Figure 236

Risk Profile for a Wheat Buyer wheat

Short-run price changes can drive a business into financial distress even though, in the long run, the business is fundamentally sound. This happens when a firm finds itself with sudden cost increases that it cannot pass on to its customers immediately. A negative cash flow position is created, and the firm may be unable to meet its financial obligations.

For example, wheat crops might be much larger than expected in a particular year because of unusually good growing conditions. At harvest time, wheat prices will be unexpectedly low. By that time, a wheat farmer will have already incurred most of the costs of production. If prices drop too low, revenues from the crop will be insufficient to cover the costs, and financial distress may result.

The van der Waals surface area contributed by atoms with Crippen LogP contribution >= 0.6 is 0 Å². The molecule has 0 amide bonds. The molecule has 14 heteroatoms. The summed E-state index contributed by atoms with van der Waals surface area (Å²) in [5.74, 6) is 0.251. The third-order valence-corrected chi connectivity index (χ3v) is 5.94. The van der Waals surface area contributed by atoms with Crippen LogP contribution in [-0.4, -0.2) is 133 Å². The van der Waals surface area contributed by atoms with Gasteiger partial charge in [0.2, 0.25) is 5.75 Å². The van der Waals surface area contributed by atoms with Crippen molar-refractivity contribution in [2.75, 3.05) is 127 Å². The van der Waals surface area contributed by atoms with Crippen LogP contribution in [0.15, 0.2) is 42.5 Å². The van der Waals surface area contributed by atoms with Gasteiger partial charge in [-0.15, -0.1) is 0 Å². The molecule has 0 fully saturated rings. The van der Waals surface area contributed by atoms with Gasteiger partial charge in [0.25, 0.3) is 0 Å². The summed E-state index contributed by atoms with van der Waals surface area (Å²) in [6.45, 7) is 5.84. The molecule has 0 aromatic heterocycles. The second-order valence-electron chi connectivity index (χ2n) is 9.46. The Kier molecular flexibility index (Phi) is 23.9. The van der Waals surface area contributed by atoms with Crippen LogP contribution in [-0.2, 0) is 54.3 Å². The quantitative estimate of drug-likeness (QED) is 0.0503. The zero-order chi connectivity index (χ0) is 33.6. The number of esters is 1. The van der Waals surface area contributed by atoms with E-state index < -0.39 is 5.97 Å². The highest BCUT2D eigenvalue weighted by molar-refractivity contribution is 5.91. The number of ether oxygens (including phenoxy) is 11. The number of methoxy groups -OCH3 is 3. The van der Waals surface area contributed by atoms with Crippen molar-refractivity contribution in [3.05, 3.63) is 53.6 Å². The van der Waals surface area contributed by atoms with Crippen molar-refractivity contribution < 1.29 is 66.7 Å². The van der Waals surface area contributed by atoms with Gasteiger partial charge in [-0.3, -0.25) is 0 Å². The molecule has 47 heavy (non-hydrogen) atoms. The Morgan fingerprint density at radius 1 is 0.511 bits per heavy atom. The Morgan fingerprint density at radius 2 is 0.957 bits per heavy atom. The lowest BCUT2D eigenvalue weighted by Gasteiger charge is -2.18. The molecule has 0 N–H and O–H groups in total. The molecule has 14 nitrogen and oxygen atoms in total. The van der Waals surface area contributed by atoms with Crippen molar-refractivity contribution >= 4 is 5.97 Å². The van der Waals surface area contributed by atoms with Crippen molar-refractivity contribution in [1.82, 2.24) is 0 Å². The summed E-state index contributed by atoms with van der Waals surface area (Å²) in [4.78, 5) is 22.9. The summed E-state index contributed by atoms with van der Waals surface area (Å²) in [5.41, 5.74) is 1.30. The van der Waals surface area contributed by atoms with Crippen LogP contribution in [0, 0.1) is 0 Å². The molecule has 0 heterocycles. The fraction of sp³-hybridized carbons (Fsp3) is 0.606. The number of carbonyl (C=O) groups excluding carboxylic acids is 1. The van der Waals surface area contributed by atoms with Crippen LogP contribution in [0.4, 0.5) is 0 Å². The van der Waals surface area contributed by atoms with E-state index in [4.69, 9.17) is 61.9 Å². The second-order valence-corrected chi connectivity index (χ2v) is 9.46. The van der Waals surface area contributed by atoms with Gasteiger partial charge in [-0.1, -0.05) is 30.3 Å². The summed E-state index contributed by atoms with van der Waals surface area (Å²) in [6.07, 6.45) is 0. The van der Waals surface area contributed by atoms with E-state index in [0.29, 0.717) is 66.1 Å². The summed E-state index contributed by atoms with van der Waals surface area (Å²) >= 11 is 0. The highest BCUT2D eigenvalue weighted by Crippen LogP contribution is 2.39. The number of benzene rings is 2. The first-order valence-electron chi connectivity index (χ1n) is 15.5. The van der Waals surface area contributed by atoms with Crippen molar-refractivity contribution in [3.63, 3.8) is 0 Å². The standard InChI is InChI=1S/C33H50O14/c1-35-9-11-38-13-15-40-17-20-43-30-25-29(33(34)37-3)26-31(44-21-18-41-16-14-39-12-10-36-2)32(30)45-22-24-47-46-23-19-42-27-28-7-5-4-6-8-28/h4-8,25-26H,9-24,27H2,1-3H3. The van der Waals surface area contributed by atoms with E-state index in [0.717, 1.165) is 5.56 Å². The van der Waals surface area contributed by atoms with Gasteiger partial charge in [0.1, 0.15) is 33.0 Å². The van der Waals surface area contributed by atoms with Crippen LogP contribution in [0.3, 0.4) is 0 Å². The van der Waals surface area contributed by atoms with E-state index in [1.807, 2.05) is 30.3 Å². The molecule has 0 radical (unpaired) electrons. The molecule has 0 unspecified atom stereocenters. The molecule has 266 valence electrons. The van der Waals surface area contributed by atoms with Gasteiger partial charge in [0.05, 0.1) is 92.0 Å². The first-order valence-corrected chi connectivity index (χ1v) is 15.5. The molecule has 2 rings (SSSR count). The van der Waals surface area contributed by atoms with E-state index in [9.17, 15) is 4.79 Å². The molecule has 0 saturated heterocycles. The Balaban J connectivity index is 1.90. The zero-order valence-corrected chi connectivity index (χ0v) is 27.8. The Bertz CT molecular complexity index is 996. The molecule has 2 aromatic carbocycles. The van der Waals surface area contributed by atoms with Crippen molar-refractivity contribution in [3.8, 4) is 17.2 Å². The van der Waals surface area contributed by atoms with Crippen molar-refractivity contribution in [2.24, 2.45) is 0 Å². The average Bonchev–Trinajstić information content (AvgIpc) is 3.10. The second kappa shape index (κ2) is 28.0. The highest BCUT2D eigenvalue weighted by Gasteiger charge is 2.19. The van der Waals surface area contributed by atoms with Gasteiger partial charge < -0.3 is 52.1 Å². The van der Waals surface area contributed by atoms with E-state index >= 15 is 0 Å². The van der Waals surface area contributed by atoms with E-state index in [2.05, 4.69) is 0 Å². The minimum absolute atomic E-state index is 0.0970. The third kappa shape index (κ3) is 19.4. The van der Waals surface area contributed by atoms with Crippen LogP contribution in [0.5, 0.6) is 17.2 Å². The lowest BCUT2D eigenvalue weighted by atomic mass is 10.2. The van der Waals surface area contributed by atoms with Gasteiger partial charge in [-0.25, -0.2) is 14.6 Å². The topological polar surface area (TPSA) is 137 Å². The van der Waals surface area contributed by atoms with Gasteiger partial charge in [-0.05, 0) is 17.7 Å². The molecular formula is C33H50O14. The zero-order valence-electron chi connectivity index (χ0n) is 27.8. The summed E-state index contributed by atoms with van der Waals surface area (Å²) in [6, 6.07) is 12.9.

Short-run financial risk is often called transactions exposure. This name stems from the fact that short-term financial exposure typically arises because a firm must make transactions in the near future at uncertain prices or rates. With our wheat farmer, for example, the crop must be sold at the end of the harvest, but the wheat price is uncertain. Alternatively, a firm may have a bond issue that will mature next year that it will need to replace, but the interest rate that the firm will have to pay is not known.

As we will see, short-run financial risk can be managed in a variety of ways. The opportunities for short-term hedging have grown tremendously in recent years, and firms in the United States are increasingly hedging away transitory price changes.

transactions exposure

Short-run financial risk arising from the need to buy or sell at uncertain prices or rates in the near future.

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